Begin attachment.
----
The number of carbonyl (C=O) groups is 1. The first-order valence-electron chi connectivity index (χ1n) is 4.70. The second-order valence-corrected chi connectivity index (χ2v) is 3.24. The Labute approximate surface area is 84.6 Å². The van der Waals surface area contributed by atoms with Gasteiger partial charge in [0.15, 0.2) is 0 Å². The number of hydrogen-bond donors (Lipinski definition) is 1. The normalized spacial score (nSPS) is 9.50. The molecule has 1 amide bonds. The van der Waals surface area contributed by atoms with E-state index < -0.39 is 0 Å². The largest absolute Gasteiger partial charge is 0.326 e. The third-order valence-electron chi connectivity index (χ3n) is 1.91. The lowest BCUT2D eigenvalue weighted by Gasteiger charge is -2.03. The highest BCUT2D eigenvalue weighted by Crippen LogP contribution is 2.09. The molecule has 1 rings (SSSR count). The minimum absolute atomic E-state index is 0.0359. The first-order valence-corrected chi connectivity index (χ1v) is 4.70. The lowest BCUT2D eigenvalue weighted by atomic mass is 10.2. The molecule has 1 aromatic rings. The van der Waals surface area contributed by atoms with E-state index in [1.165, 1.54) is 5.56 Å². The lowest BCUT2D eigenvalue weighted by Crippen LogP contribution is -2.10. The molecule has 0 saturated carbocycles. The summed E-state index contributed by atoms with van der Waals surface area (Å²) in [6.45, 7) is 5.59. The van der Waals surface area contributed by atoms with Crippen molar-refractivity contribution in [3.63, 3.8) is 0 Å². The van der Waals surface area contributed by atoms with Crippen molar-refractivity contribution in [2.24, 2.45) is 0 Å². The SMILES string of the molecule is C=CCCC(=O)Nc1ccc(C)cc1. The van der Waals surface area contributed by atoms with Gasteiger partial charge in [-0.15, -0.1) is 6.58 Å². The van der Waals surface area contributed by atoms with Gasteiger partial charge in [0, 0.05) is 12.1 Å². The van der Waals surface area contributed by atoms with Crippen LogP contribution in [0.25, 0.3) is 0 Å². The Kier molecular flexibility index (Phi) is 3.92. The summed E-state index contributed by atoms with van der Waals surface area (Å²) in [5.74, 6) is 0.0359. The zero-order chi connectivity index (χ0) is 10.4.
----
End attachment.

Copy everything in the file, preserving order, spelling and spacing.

The number of carbonyl (C=O) groups is 1. The first-order valence-electron chi connectivity index (χ1n) is 4.70. The second-order valence-corrected chi connectivity index (χ2v) is 3.24. The Labute approximate surface area is 84.6 Å². The van der Waals surface area contributed by atoms with Gasteiger partial charge in [0.15, 0.2) is 0 Å². The number of hydrogen-bond donors (Lipinski definition) is 1. The normalized spacial score (nSPS) is 9.50. The molecule has 1 amide bonds. The van der Waals surface area contributed by atoms with E-state index < -0.39 is 0 Å². The largest absolute Gasteiger partial charge is 0.326 e. The third-order valence-electron chi connectivity index (χ3n) is 1.91. The lowest BCUT2D eigenvalue weighted by Gasteiger charge is -2.03. The highest BCUT2D eigenvalue weighted by Crippen LogP contribution is 2.09. The molecule has 1 rings (SSSR count). The minimum absolute atomic E-state index is 0.0359. The first-order valence-corrected chi connectivity index (χ1v) is 4.70. The lowest BCUT2D eigenvalue weighted by atomic mass is 10.2. The molecule has 1 aromatic rings. The van der Waals surface area contributed by atoms with E-state index in [1.165, 1.54) is 5.56 Å². The lowest BCUT2D eigenvalue weighted by Crippen LogP contribution is -2.10. The molecule has 0 saturated carbocycles. The summed E-state index contributed by atoms with van der Waals surface area (Å²) in [6.45, 7) is 5.59. The van der Waals surface area contributed by atoms with Crippen molar-refractivity contribution in [3.63, 3.8) is 0 Å². The van der Waals surface area contributed by atoms with Crippen molar-refractivity contribution in [2.24, 2.45) is 0 Å². The SMILES string of the molecule is C=CCCC(=O)Nc1ccc(C)cc1. The van der Waals surface area contributed by atoms with Gasteiger partial charge in [-0.15, -0.1) is 6.58 Å². The van der Waals surface area contributed by atoms with Gasteiger partial charge in [0, 0.05) is 12.1 Å². The van der Waals surface area contributed by atoms with Crippen LogP contribution in [0.25, 0.3) is 0 Å². The Kier molecular flexibility index (Phi) is 3.92. The summed E-state index contributed by atoms with van der Waals surface area (Å²) in [5.74, 6) is 0.0359. The zero-order chi connectivity index (χ0) is 10.4.